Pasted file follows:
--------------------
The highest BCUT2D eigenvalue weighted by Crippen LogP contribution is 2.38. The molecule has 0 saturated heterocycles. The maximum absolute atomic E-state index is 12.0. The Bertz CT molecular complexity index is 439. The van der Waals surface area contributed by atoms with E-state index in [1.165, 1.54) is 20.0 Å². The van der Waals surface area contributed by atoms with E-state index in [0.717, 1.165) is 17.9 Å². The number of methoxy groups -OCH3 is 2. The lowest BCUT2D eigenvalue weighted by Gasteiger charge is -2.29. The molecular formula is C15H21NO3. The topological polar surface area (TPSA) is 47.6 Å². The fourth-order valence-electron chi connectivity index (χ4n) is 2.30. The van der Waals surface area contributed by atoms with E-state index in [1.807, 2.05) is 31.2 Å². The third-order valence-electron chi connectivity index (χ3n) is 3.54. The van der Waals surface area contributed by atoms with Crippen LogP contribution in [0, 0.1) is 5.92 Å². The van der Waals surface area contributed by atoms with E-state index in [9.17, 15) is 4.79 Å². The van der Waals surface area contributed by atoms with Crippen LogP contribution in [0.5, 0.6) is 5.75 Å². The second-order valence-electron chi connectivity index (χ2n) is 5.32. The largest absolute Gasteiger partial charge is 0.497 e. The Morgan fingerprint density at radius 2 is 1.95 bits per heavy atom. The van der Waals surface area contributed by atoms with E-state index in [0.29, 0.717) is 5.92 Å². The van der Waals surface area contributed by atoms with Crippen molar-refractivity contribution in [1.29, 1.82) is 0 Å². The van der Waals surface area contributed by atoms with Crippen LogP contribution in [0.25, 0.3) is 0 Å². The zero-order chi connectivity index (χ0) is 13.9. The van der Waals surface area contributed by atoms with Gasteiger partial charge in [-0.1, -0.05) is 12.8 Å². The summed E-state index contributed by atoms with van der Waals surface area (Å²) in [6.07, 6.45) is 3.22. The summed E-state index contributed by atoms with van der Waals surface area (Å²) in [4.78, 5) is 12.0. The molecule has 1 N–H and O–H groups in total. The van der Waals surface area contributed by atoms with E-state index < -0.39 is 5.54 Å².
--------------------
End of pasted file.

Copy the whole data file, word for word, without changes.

The highest BCUT2D eigenvalue weighted by Crippen LogP contribution is 2.38. The molecule has 0 saturated heterocycles. The maximum absolute atomic E-state index is 12.0. The Bertz CT molecular complexity index is 439. The van der Waals surface area contributed by atoms with E-state index in [1.165, 1.54) is 20.0 Å². The van der Waals surface area contributed by atoms with E-state index in [0.717, 1.165) is 17.9 Å². The number of methoxy groups -OCH3 is 2. The lowest BCUT2D eigenvalue weighted by Gasteiger charge is -2.29. The molecular formula is C15H21NO3. The topological polar surface area (TPSA) is 47.6 Å². The fourth-order valence-electron chi connectivity index (χ4n) is 2.30. The van der Waals surface area contributed by atoms with E-state index in [1.807, 2.05) is 31.2 Å². The third-order valence-electron chi connectivity index (χ3n) is 3.54. The van der Waals surface area contributed by atoms with Crippen LogP contribution in [0, 0.1) is 5.92 Å². The van der Waals surface area contributed by atoms with E-state index in [9.17, 15) is 4.79 Å². The van der Waals surface area contributed by atoms with Crippen LogP contribution in [0.5, 0.6) is 5.75 Å². The second-order valence-electron chi connectivity index (χ2n) is 5.32. The largest absolute Gasteiger partial charge is 0.497 e. The Morgan fingerprint density at radius 2 is 1.95 bits per heavy atom. The van der Waals surface area contributed by atoms with E-state index in [0.29, 0.717) is 5.92 Å². The van der Waals surface area contributed by atoms with Crippen molar-refractivity contribution in [1.29, 1.82) is 0 Å². The van der Waals surface area contributed by atoms with Crippen LogP contribution in [0.25, 0.3) is 0 Å². The zero-order chi connectivity index (χ0) is 13.9. The van der Waals surface area contributed by atoms with Gasteiger partial charge in [-0.1, -0.05) is 12.8 Å². The summed E-state index contributed by atoms with van der Waals surface area (Å²) in [6.07, 6.45) is 3.22. The summed E-state index contributed by atoms with van der Waals surface area (Å²) in [4.78, 5) is 12.0. The molecule has 1 N–H and O–H groups in total. The van der Waals surface area contributed by atoms with E-state index < -0.39 is 5.54 Å².